The doctors not only prescribe the pharmaceuticals to their own patients, they also speak to patient groups and other doctors about those medications.
In return, the drug companies pay them. They have become important ambassadors for the drug companies, with the increasing number of drugs on the market each year. With their high patient loads, doctors increasingly rely on these "speakers bureaus, because they often have little time to personally research the new medications.
Pro Publica, a public interest journalists group, has now researched and published a list of the top recipients of those dollars.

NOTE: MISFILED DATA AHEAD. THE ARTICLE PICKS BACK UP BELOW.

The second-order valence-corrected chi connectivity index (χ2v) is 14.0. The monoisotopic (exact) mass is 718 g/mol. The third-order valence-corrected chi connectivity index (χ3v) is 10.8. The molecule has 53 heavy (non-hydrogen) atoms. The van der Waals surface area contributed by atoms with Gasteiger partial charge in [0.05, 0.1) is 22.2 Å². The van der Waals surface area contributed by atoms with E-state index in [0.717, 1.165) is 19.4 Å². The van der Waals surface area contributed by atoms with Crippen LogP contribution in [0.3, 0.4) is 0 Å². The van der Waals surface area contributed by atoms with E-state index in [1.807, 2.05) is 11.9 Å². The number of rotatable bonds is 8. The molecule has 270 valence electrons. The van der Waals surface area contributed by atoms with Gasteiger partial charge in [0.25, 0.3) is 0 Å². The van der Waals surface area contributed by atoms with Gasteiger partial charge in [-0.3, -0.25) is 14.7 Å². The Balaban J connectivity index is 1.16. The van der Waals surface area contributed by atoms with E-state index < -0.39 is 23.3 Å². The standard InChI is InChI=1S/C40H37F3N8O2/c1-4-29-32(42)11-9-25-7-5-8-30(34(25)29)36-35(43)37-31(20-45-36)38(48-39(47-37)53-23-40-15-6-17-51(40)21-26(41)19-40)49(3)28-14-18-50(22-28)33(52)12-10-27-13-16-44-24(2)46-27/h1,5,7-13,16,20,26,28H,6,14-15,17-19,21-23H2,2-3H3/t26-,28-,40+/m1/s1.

It gathered the names through public records. Reporters say many of those records were confusing, and hard to decipher.
The group's investigation concludes that fewer than half of the top "speakers" are at major teaching or research centers, or leaders in their specialty's medical societies. And the reporters had a hard time finding information on the credentials of some of them.
43 of the 394 doctors on the ProPublica list earned more than $200,000 from the companies.
You can look at the entire list at ProPublica Dollars For Docs database.